He returned back to the Emperor’s court at the 13th of February 1527, and shortly afterwards presented his report. Sadly we know nothing about this report’s fate. In the 1530s Sigmund was looking for a humanist to work on his text, to have it stylistically improved, but we do not know what came out of this. It is not clear if the text that was finally printed 22 years later – in 1549 : Instant success, 20 more imprints until 1600 – is identical or, if not, how close related to the first version.
HERBERSTEIN lived on to see the success of his book, and in his autobiographical writings, which are also very instructive, he mentions that knowing the Slovenian language was very helpful for him. Sigmund was born in Wippach in Slovenia, and he put a lot of effort in learning the language of his peasants as a youth. So knowing a Slavonic language was very helpful for him on his travels in the East, less perhaps in Poland where the nobility was fluid in Latin and Italian, two other languages Sigmund verifiably spoke.
His text * is an interesting read, still after five hundred years.

* I used : HERBERSTEIN, Sigmund von : Das alte Rußland. In Anlehung an die älteste deutsche Ausgabe aus dem Lateinischen übertragen von Wolfram von den STEINEN. Mit einem Nachwort von Walter LEITSCH. Unter herausgeberischer Mitarbeit von Paul KÖNIG. 2. Auflage Zürich 1985 (Manesse Bibliothek der Weltgeschichte) (Rerum Moscoviticarum commentarii).
LEITSCH (1926-2010) was an Austrian professor of history at the university of Vienna, I used his Nachwort / postface.

mago, Persons

Dis’n Dat / Diss unn’ Dat

What is time ?

“Sed quid tempus est ? cuius cum nihil unquam sit, omnia tamen in illo sunt et semper omnibus assistit. Illud idem omnia generat et occidit, auctor vitae ac mortis. Vtque ilius exspectatio longissima, ita semper memoria brevissima. Cumque nos semper comitetur, nunquam ipsum tamen agnoscimus. Nec cum eius tanta sit copia, reparatio tamen ulla conceditur : unde fit, ut nullius alterius rei iactura sit maior et vilior.”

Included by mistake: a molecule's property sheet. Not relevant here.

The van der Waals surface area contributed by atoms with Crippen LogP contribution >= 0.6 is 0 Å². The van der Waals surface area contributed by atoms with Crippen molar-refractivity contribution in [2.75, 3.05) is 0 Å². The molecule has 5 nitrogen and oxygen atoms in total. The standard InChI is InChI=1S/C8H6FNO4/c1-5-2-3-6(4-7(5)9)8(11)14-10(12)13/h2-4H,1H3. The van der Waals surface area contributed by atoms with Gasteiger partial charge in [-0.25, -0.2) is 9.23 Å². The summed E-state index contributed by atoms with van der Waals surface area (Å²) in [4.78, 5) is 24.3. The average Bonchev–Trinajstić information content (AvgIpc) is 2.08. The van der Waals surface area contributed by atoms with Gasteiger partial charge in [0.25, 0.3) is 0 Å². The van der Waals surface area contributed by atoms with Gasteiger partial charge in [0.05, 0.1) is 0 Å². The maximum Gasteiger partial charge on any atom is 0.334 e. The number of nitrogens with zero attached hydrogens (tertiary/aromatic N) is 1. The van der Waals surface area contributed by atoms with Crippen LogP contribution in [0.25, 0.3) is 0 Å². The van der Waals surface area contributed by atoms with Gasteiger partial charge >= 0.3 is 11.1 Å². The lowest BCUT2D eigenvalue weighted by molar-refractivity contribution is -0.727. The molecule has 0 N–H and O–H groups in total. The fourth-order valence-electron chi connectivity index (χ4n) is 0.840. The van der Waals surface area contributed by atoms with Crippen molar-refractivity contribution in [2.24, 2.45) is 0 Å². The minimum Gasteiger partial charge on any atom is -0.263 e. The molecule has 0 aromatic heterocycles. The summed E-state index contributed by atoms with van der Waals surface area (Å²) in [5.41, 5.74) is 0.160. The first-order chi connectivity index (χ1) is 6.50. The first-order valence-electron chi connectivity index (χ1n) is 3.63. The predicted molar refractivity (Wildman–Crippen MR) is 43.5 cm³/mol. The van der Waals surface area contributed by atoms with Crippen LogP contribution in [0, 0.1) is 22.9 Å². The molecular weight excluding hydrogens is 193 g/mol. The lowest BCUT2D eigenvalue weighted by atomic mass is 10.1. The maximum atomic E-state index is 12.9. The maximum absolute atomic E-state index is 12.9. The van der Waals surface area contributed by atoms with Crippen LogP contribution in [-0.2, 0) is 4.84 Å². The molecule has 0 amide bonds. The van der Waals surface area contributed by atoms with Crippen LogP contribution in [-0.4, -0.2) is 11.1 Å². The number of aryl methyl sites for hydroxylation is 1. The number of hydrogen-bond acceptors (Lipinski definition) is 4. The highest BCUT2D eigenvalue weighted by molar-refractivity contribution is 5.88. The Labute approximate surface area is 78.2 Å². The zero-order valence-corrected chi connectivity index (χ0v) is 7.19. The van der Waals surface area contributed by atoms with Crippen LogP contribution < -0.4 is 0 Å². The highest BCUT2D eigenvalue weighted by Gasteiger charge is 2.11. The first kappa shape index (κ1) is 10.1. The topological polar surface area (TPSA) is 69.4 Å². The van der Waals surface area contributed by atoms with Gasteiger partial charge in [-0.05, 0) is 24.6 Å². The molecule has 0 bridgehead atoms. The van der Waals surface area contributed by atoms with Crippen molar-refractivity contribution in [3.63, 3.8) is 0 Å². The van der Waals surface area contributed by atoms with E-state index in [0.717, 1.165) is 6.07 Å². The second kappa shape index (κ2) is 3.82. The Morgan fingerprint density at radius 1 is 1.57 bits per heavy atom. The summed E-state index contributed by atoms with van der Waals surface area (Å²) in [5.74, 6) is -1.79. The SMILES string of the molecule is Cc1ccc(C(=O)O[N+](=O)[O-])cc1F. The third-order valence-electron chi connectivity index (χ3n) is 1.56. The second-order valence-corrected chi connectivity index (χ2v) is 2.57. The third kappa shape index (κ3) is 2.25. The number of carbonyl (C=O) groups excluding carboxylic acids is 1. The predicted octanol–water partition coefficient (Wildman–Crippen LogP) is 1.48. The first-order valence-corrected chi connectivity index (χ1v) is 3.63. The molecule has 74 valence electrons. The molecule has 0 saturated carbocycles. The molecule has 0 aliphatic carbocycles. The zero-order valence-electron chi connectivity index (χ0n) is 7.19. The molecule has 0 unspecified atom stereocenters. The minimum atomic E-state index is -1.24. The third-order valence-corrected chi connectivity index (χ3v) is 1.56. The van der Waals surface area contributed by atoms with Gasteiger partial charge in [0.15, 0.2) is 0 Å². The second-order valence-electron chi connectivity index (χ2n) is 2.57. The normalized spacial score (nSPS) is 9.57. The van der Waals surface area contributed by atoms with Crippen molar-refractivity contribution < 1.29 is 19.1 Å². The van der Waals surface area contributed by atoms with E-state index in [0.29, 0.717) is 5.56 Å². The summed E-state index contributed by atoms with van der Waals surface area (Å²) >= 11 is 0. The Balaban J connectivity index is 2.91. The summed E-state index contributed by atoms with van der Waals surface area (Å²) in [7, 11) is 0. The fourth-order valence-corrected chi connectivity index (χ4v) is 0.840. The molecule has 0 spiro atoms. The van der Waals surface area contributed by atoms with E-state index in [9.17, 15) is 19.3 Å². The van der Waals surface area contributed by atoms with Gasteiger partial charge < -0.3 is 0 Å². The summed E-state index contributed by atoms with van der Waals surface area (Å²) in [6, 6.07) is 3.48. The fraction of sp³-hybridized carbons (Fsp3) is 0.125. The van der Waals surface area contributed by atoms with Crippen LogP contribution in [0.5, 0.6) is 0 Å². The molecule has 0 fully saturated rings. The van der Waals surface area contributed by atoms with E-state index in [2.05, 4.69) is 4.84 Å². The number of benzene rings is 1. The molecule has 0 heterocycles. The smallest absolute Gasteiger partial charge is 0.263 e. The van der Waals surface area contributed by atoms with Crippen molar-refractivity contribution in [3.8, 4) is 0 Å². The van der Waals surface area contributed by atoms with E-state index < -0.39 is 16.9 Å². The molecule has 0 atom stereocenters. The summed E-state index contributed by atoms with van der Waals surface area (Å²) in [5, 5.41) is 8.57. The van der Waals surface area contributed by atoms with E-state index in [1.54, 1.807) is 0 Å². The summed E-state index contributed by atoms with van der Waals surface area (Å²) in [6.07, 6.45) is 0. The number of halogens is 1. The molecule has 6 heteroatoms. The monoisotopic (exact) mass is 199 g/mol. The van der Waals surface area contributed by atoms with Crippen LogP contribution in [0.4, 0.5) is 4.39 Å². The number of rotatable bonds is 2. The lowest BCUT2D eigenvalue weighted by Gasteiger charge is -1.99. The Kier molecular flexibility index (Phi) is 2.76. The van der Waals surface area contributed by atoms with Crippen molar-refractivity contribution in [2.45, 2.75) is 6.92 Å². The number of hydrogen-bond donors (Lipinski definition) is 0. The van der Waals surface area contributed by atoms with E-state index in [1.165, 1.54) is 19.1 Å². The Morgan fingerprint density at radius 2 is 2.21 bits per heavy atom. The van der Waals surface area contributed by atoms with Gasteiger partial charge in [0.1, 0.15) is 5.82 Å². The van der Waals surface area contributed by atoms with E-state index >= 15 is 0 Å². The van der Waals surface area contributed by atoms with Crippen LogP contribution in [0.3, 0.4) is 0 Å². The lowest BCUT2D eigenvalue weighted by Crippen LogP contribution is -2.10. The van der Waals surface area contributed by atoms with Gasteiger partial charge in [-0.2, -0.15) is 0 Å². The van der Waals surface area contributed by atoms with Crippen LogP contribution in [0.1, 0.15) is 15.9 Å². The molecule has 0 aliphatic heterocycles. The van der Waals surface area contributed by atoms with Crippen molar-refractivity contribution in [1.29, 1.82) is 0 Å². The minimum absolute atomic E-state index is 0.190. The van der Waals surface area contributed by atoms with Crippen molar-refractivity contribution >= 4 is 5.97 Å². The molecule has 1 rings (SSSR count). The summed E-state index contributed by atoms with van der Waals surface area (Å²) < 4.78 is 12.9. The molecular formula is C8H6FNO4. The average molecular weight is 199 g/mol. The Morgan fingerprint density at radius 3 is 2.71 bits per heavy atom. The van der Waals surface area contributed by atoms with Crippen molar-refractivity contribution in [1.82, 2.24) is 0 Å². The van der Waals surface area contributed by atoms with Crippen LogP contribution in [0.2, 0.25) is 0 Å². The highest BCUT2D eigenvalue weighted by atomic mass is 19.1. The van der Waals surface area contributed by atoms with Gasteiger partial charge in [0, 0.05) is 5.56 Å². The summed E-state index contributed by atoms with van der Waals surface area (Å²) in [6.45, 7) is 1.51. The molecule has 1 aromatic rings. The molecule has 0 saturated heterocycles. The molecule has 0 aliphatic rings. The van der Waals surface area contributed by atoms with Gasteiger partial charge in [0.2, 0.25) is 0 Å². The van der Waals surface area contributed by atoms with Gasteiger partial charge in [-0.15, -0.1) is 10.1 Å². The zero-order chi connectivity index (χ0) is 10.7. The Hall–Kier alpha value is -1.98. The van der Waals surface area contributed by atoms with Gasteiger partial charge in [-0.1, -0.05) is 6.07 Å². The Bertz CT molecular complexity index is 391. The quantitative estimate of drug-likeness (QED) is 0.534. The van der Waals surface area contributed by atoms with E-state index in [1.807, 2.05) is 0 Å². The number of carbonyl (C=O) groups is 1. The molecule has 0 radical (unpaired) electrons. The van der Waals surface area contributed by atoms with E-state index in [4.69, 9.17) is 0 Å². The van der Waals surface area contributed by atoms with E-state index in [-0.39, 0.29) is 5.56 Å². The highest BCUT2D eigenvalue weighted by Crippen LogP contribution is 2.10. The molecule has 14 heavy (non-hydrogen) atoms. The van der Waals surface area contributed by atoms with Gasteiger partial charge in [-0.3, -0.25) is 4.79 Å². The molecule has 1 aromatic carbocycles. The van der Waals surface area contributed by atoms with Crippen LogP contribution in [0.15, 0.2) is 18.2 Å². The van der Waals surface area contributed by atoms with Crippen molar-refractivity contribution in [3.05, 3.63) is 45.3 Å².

But what is time ? Nothing is immanent in it (“nichts ist ihr zu eigen”), but all things are in it and it is always with all things. It creates all and kills, it is the author of life and death. And as its expectation is the longest, so is its memory the shortest. And if it is always in our company, we will never learn to know it. And if there is so much of it, any moment is irrecoverable, so the loss of time is more important and more common than any other loss that can incur.

I cite Mr CARDANUS (Ger., Eng.), from his work De Subtilitate, (see here, page 523 = image 553, the paragraph starts with Contraria ratione tempus in somno contrahitur …) as I found it in the biography of this Renaissance disciple written by Mr Anthony GRAFTON (Ger., Eng.) on page 9, note 1 – ha ! CARDANUS btw is the first who mentions the trick called “Blow Book” (Eng.), for all you book lovers. And GRAFTON wrote a history of the footnote, doubt that he got the Pour le Mérite (Ger., Eng.) for this, but who knows.
CARDAN, as far as I understand, also has no real answer. He describes his subject, tempus, but the innermost nature of it is for him as unreachable as it is for any other human being.
The wonder for me is that time “makes things big” and small. Looking back one often wonders how things actually went, were bearable, were good – how it concurred. The best thing about time is that we can not look ahead. I, at least, am grateful that there is no ability to look ahead ; to know that some things would happen, would have made me stumble, fall and give up. Things that burst into one’s life, come by surprise, as shocking as it may be, need & request urgent and immediate action, thus creating at least the illusion of non-passivity, non-subjection.
This was started by the very Mistress’ book report for July & August, in which she mentions But What If We’re Wrong ? Thinking About The Present As If It Were the Past by “Chuck” KLOSTERMANN (link, Ger., Eng.) (astoundingly boyish looks for a forty-something, seemingly a Berufsjugendlicher – yes, the “end of knowledge”-thing still bugs me), nevertheless an interesting point of view on life & all, on history.
I should be writing a text right now. But feel hungry. So it is time to go and pre-heat the oven for the pizza Diavolo I bought yesterday. Yes, let’s do this devilish thing now. This is NOT “procrastination”. Just a little dawdling, maybe.